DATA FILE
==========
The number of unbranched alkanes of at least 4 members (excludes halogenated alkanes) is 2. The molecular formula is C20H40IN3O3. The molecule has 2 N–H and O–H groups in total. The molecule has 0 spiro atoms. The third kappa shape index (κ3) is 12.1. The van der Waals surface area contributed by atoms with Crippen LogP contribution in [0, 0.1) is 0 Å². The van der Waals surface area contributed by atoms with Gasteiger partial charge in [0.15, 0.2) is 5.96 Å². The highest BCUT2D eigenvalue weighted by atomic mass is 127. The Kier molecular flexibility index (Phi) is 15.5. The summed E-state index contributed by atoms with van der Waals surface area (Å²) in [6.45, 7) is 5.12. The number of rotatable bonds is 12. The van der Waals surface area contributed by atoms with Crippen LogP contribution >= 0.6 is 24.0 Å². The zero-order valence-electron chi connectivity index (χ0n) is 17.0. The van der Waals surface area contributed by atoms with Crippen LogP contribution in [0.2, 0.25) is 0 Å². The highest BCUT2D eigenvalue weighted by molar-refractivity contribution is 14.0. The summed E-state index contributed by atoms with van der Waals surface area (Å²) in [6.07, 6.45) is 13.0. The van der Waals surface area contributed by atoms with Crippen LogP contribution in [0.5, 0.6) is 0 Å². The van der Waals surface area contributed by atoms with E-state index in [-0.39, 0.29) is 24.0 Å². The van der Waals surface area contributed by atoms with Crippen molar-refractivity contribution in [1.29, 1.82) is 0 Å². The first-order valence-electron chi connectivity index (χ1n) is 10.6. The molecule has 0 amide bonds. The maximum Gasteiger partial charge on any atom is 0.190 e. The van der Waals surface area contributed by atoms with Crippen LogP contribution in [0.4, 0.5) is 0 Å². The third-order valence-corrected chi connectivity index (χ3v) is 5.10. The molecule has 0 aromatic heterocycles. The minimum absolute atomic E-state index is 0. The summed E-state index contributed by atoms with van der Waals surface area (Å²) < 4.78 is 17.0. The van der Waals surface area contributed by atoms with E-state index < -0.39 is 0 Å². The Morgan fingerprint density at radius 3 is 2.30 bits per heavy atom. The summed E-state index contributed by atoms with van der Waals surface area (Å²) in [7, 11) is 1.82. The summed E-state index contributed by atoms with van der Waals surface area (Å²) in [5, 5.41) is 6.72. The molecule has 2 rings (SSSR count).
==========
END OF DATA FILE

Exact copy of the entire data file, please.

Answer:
The number of unbranched alkanes of at least 4 members (excludes halogenated alkanes) is 2. The molecular formula is C20H40IN3O3. The molecule has 2 N–H and O–H groups in total. The molecule has 0 spiro atoms. The third kappa shape index (κ3) is 12.1. The van der Waals surface area contributed by atoms with Crippen LogP contribution in [0, 0.1) is 0 Å². The van der Waals surface area contributed by atoms with Gasteiger partial charge in [0.15, 0.2) is 5.96 Å². The highest BCUT2D eigenvalue weighted by atomic mass is 127. The Kier molecular flexibility index (Phi) is 15.5. The summed E-state index contributed by atoms with van der Waals surface area (Å²) in [6.45, 7) is 5.12. The number of rotatable bonds is 12. The van der Waals surface area contributed by atoms with Crippen LogP contribution >= 0.6 is 24.0 Å². The zero-order valence-electron chi connectivity index (χ0n) is 17.0. The van der Waals surface area contributed by atoms with Crippen LogP contribution in [0.2, 0.25) is 0 Å². The highest BCUT2D eigenvalue weighted by molar-refractivity contribution is 14.0. The summed E-state index contributed by atoms with van der Waals surface area (Å²) in [6.07, 6.45) is 13.0. The van der Waals surface area contributed by atoms with Crippen LogP contribution in [0.5, 0.6) is 0 Å². The van der Waals surface area contributed by atoms with E-state index in [-0.39, 0.29) is 24.0 Å². The van der Waals surface area contributed by atoms with Crippen molar-refractivity contribution in [1.29, 1.82) is 0 Å². The first-order valence-electron chi connectivity index (χ1n) is 10.6. The molecule has 0 amide bonds. The maximum Gasteiger partial charge on any atom is 0.190 e. The van der Waals surface area contributed by atoms with Crippen LogP contribution in [0.4, 0.5) is 0 Å². The third-order valence-corrected chi connectivity index (χ3v) is 5.10. The molecule has 0 aromatic heterocycles. The minimum absolute atomic E-state index is 0. The summed E-state index contributed by atoms with van der Waals surface area (Å²) < 4.78 is 17.0. The van der Waals surface area contributed by atoms with E-state index < -0.39 is 0 Å². The Morgan fingerprint density at radius 3 is 2.30 bits per heavy atom. The summed E-state index contributed by atoms with van der Waals surface area (Å²) in [7, 11) is 1.82. The summed E-state index contributed by atoms with van der Waals surface area (Å²) in [5, 5.41) is 6.72. The molecule has 2 rings (SSSR count).